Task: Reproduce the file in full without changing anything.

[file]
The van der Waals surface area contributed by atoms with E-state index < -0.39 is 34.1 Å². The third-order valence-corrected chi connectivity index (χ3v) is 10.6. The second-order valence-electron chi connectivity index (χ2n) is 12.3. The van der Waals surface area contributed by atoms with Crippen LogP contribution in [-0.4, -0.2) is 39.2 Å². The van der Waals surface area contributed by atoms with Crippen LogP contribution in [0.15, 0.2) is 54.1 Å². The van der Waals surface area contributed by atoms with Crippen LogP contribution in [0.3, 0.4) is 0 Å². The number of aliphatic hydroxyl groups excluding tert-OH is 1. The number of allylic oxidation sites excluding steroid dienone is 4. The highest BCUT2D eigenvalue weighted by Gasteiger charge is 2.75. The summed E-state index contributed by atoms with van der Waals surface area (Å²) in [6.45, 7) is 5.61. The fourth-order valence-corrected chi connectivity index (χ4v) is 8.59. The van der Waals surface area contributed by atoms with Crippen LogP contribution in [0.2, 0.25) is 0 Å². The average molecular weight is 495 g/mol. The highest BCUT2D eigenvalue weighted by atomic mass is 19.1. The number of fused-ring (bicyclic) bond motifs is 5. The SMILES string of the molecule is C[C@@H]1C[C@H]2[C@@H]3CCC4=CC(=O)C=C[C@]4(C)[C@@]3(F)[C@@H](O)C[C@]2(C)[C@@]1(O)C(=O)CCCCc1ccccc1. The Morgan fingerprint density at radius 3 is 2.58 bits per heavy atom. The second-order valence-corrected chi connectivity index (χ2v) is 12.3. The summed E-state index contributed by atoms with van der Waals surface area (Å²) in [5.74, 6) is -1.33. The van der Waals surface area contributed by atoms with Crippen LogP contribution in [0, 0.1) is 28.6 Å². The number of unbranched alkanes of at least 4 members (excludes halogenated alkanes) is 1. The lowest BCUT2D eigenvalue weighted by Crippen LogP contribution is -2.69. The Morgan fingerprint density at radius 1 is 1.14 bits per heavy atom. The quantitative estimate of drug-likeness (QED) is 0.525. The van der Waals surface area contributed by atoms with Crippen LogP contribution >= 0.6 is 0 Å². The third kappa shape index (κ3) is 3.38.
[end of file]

The van der Waals surface area contributed by atoms with E-state index < -0.39 is 34.1 Å². The third-order valence-corrected chi connectivity index (χ3v) is 10.6. The second-order valence-electron chi connectivity index (χ2n) is 12.3. The van der Waals surface area contributed by atoms with Crippen LogP contribution in [-0.4, -0.2) is 39.2 Å². The van der Waals surface area contributed by atoms with Crippen LogP contribution in [0.15, 0.2) is 54.1 Å². The van der Waals surface area contributed by atoms with Crippen LogP contribution in [0.3, 0.4) is 0 Å². The number of aliphatic hydroxyl groups excluding tert-OH is 1. The number of allylic oxidation sites excluding steroid dienone is 4. The highest BCUT2D eigenvalue weighted by Gasteiger charge is 2.75. The summed E-state index contributed by atoms with van der Waals surface area (Å²) in [6.45, 7) is 5.61. The fourth-order valence-corrected chi connectivity index (χ4v) is 8.59. The van der Waals surface area contributed by atoms with Crippen LogP contribution in [0.2, 0.25) is 0 Å². The average molecular weight is 495 g/mol. The highest BCUT2D eigenvalue weighted by atomic mass is 19.1. The number of fused-ring (bicyclic) bond motifs is 5. The SMILES string of the molecule is C[C@@H]1C[C@H]2[C@@H]3CCC4=CC(=O)C=C[C@]4(C)[C@@]3(F)[C@@H](O)C[C@]2(C)[C@@]1(O)C(=O)CCCCc1ccccc1. The Morgan fingerprint density at radius 3 is 2.58 bits per heavy atom. The second-order valence-corrected chi connectivity index (χ2v) is 12.3. The summed E-state index contributed by atoms with van der Waals surface area (Å²) in [5.74, 6) is -1.33. The van der Waals surface area contributed by atoms with Crippen LogP contribution in [0, 0.1) is 28.6 Å². The number of unbranched alkanes of at least 4 members (excludes halogenated alkanes) is 1. The lowest BCUT2D eigenvalue weighted by Crippen LogP contribution is -2.69. The Morgan fingerprint density at radius 1 is 1.14 bits per heavy atom. The quantitative estimate of drug-likeness (QED) is 0.525. The van der Waals surface area contributed by atoms with Crippen LogP contribution >= 0.6 is 0 Å². The third kappa shape index (κ3) is 3.38.